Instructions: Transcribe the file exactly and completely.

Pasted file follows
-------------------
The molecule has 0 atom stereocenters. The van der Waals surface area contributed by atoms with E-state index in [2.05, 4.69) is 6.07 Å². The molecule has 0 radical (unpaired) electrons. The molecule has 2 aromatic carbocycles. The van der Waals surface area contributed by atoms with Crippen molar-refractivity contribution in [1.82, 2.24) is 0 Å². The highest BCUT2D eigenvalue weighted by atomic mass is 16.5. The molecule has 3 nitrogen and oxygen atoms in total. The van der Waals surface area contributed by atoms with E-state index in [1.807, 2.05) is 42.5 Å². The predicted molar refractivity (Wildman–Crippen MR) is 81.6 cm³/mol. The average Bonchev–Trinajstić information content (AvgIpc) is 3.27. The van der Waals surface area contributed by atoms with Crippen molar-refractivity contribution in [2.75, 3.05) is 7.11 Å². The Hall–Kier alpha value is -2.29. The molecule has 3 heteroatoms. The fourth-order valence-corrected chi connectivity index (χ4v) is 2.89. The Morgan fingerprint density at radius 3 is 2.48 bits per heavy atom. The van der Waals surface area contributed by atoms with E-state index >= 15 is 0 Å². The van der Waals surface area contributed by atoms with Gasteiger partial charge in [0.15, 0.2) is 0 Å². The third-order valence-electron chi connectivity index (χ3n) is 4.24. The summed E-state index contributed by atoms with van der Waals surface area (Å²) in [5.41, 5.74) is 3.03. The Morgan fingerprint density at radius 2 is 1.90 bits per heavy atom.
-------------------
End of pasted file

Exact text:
The molecule has 0 atom stereocenters. The van der Waals surface area contributed by atoms with E-state index in [2.05, 4.69) is 6.07 Å². The molecule has 0 radical (unpaired) electrons. The molecule has 2 aromatic carbocycles. The van der Waals surface area contributed by atoms with Crippen molar-refractivity contribution in [1.82, 2.24) is 0 Å². The highest BCUT2D eigenvalue weighted by atomic mass is 16.5. The molecule has 3 nitrogen and oxygen atoms in total. The van der Waals surface area contributed by atoms with E-state index in [1.807, 2.05) is 42.5 Å². The predicted molar refractivity (Wildman–Crippen MR) is 81.6 cm³/mol. The average Bonchev–Trinajstić information content (AvgIpc) is 3.27. The van der Waals surface area contributed by atoms with Crippen molar-refractivity contribution in [2.75, 3.05) is 7.11 Å². The Hall–Kier alpha value is -2.29. The molecule has 3 heteroatoms. The fourth-order valence-corrected chi connectivity index (χ4v) is 2.89. The Morgan fingerprint density at radius 3 is 2.48 bits per heavy atom. The van der Waals surface area contributed by atoms with E-state index >= 15 is 0 Å². The van der Waals surface area contributed by atoms with Gasteiger partial charge in [0.15, 0.2) is 0 Å². The third-order valence-electron chi connectivity index (χ3n) is 4.24. The summed E-state index contributed by atoms with van der Waals surface area (Å²) in [5.41, 5.74) is 3.03. The Morgan fingerprint density at radius 2 is 1.90 bits per heavy atom.